Not content to pay any old price for a used game, Kotaku recently attempted to figure out how big stores decide what to charge for old games.
The idea to research the subject of how game resellers priced their titles came after a visit to a local GameStop store. Browsing the used PlayStation 2 section, I came across used copies of Tecmo's Fatal Frame trilogy, which I had long wanted in my collection. I quickly snagged all three, only to be taken aback by the prices.
Though I was standing in front of two bins filled with $.99 to $9.99 PS2 titles, these three games were marked $39.99 apiece. I still walked away with Fatal Frame 2 and 3, both of which were in pristine shape, but it left me curious as to how, out of all the PlayStation 2 titles, GameStop decided to mark these three in particular at price approaching the original manufacturer's suggested retail prices.
I decided to contact various retail and online video game resellers to help shed a little light onto the process behind pricing used titles.
GameStop was not available to comment on this story.
A Secret To Everyone
Upon making my initial inquiries, I found myself repeatedly running into a stumbling block: Secrecy.
Used games are big business. At the core of this business is a simple economic concept -– buy low, sell high. When a new game is released, the price is generally fixed. The profit margin -– the difference between what the retailer pays and what the customer pays -– is relatively low. With a used title, retailers can essentially dictate their own profit margin, as long as customers perceive the value of buying and selling used merchandise at the set prices.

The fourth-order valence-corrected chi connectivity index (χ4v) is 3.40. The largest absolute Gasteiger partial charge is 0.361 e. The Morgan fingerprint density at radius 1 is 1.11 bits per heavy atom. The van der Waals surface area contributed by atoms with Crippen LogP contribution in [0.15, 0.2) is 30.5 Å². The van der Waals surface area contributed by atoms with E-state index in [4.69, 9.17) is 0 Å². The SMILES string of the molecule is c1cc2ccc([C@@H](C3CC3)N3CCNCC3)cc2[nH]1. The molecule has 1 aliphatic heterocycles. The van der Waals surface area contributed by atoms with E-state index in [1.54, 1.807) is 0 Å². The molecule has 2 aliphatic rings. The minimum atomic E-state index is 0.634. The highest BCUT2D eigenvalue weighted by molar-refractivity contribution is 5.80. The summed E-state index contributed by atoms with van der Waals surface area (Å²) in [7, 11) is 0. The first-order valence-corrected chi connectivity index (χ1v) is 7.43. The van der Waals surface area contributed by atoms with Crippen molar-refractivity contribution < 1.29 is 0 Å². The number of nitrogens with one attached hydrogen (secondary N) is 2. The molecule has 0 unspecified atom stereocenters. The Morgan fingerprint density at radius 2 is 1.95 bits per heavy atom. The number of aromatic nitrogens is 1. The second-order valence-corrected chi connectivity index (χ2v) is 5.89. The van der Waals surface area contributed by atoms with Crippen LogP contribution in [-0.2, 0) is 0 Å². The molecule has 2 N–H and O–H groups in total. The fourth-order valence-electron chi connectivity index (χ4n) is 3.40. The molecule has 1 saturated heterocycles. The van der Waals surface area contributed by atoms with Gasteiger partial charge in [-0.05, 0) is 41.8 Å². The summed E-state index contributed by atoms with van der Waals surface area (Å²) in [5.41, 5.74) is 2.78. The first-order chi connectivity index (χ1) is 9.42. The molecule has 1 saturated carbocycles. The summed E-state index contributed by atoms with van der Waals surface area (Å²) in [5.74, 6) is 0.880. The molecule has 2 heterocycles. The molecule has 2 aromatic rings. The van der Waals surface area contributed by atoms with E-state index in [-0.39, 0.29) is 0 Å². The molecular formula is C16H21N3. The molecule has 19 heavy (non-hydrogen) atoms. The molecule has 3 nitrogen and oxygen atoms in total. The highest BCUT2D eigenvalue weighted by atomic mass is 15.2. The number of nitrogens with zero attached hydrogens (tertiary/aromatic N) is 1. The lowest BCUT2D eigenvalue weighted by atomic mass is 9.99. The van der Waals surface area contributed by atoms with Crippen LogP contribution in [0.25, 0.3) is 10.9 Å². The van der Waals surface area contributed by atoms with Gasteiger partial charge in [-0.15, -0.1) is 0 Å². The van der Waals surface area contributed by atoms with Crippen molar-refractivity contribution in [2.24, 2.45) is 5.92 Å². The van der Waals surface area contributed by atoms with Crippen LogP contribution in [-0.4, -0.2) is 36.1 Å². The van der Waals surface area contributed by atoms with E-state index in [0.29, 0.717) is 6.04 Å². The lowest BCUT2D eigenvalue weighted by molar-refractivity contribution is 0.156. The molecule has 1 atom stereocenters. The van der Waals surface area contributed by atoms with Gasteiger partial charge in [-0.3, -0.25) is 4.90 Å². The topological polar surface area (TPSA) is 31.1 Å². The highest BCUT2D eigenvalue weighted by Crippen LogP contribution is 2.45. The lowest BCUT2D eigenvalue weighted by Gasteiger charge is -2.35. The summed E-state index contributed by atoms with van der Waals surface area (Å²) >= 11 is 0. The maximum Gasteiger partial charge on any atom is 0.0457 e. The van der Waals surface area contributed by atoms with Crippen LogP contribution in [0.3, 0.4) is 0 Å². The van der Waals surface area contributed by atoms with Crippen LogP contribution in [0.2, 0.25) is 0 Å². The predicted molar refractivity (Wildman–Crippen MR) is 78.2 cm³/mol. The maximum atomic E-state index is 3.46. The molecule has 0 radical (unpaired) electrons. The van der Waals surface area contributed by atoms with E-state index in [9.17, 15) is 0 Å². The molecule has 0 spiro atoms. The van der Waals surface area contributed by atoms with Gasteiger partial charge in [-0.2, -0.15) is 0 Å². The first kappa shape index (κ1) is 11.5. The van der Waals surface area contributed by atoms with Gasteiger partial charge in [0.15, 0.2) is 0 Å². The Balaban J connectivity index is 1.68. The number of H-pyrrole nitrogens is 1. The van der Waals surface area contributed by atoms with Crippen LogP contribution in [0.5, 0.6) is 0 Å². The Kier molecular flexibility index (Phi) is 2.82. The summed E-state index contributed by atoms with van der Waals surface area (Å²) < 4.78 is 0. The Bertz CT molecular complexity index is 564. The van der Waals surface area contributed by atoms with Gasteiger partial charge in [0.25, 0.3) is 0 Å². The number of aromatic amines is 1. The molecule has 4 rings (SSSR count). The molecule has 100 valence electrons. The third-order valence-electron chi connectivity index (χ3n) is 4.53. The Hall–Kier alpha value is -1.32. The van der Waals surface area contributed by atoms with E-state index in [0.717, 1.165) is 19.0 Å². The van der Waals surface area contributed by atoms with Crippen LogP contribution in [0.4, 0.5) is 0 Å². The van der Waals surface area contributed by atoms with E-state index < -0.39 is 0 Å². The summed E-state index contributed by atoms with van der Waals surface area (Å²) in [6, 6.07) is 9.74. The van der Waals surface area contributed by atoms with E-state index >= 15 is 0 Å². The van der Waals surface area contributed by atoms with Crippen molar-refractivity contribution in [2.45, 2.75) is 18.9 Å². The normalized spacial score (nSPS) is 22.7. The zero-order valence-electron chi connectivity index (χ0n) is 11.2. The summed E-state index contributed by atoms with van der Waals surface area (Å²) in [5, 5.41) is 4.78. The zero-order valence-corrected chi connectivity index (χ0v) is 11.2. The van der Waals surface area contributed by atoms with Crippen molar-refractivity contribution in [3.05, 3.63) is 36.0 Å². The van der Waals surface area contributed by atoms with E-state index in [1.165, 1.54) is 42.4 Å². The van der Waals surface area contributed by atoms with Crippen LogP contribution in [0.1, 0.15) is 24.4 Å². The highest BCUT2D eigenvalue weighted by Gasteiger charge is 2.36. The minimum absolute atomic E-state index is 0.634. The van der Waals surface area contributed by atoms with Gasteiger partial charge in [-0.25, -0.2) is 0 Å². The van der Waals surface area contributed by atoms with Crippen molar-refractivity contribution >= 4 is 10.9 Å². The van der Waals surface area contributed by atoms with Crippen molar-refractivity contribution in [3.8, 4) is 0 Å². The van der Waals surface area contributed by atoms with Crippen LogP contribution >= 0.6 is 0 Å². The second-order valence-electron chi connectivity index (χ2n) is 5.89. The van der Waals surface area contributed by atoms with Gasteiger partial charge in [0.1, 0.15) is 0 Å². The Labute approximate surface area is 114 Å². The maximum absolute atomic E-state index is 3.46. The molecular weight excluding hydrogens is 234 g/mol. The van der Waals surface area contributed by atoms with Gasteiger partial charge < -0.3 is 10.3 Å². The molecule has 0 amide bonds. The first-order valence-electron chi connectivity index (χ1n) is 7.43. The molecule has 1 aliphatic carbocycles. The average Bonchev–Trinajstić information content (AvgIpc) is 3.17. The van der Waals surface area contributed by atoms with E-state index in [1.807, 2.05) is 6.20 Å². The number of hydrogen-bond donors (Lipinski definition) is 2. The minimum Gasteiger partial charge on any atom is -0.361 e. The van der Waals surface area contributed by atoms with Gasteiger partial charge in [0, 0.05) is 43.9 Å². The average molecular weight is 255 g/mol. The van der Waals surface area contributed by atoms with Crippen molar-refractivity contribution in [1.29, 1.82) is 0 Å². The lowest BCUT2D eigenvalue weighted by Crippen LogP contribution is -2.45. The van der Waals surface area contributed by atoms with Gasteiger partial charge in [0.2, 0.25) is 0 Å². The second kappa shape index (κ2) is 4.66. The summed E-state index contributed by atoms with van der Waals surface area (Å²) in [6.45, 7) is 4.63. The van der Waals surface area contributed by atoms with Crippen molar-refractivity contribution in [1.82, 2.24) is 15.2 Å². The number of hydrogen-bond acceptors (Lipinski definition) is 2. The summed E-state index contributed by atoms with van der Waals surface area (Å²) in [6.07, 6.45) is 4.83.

Since new prices are relatively fixed when a game is released, the pricing of used titles is an important weapon in the video game retailer's arsenal. Madden 10 might be the same price everywhere new, but if a customer can get a used copy at one store $5 cheaper than at another, that could be the impetus that drives that customer to return.
With so much riding on used sales, it really isn't a wonder that many companies weren't willing to share such sensitive data with the press. It's not that they don't want the consumer to know as much as they don't want to give the competition a leg up.
Despite this, several retailers did take the time to explain how their specific processes work.
Supply and Demand: It's the Law
Marc Mondhaschen, Director of Used Games at specialty retailer Game Crazy, explained a fundamental economic process behind the pricing of used games.
"Pricing in terms of trade value is all a supply and demand equation," he said. "There are games that are hard to find that don't sell very well, and there are games that are easy to find that sell extremely well."
It's a process you can see in practice at any retail location that deals in used titles, especially around this time of year, when Madden 10 has just hit store shelves. You'll find large numbers of Madden 09 marked down substantially, due to the fact that customers are trading in copies of the game to help finance the latest version. No one wants Madden 09 anymore.
In comparison, look at a game like 2007's Halo 3, which is still one of the most played titles on Xbox Live nearly two years after its release. Being a definitive game on the platform, and one that players are normally reluctant to part with, a used copy is priced at most retailers some $15-20 more than Madden 09.